Agriculture producers are constantly looking for ways to improve their bottom line. In this week's From the Ground Up, Bob French tells us about a local farmer and rancher who's married his farm and his ranch in an effort to be more efficient.
“Well, the short answer is everything’s economics, everything comes back to the economics of it.”
Lee Denena farms and ranches in the Brazos Bottom.
“I’m always looking for a way as a farmer and a rancher to have ways to produce, to be a complete turn-key operation from the standpoint of producing the beef, and producing the feed that produces the beef. We are hoping that the feed that we are able to produce is of higher value than just, say, the corn product that we could have produced.”
Some, but not all ranchers are also hay producers, but ranchers who aren’t also farmers can’t produce feed or feed supplements.
“If I can get all of my feed produced on one 140 acre block of corn, so that I have all of my feed being produced on that 140 block of corn, then take all of my Bermuda grass pastures and either run cattle on them, increase my herd, or go ahead and cut that stuff for hay, and market it to people who insist that they’ve got to have Coastal Berumda grass hay, and are willing to pay a premium for it, well I’m either selling more hay, which again, at the end of the day on the cattle operation what you’re doing is selling grass.”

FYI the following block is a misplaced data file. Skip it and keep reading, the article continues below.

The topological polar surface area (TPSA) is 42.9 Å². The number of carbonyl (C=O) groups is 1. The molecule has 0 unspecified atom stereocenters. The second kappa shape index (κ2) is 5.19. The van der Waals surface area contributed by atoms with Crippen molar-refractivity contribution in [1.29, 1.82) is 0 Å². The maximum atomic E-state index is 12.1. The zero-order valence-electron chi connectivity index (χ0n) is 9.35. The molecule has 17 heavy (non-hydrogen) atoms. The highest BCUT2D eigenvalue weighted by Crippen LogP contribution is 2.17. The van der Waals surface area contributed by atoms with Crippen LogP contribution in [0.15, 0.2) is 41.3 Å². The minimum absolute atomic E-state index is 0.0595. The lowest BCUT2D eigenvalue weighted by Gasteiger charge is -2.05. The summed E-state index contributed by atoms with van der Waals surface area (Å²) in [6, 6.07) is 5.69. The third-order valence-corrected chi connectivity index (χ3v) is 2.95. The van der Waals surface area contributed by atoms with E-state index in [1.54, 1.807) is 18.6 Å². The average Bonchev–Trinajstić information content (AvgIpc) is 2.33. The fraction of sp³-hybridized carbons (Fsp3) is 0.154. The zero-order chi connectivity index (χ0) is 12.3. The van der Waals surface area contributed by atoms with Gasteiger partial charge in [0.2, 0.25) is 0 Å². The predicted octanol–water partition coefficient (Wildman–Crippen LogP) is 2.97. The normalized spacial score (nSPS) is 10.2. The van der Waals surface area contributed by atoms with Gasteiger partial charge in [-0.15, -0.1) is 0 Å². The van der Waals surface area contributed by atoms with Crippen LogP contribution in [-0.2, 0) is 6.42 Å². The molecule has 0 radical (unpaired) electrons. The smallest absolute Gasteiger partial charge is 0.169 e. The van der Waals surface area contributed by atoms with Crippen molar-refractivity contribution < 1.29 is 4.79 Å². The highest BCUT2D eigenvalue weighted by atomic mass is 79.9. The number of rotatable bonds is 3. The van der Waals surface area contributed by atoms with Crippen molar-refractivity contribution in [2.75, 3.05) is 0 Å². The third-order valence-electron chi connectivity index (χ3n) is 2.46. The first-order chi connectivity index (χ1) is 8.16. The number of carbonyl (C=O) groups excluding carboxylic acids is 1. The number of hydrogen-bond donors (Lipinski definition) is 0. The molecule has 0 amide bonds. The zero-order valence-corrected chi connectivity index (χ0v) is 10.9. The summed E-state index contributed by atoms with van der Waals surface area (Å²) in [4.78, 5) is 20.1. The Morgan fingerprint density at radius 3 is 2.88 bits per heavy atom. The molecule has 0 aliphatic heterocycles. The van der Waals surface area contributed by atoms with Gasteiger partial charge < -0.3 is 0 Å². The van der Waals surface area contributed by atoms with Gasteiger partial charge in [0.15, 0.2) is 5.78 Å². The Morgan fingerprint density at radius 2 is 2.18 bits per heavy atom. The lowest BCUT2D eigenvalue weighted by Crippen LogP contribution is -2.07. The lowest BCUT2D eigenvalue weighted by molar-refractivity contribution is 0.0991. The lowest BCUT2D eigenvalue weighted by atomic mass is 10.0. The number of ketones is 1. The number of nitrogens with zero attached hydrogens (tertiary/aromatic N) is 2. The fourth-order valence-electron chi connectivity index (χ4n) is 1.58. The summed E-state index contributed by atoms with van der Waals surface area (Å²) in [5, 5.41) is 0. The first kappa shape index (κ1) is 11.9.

Whether Denena’s feed production enables him to sell hay he produces to ranchers, or run more cows and sell more beef to put in the feed yard, it should positively affect his bottom line.
“If I can sell more grass, be it through more cattle or selling hay, and take what took 1000, 1300 acres of hayfield to feed these cattle, condense it down to 140 acres of a corn field, I feel like I’ve done something to be more efficient there too.”
And like most ventures, time will yield measurable results.
“My experience has been that experience is the only lesson that, I mean only teacher that’s going to get your where you need to be.”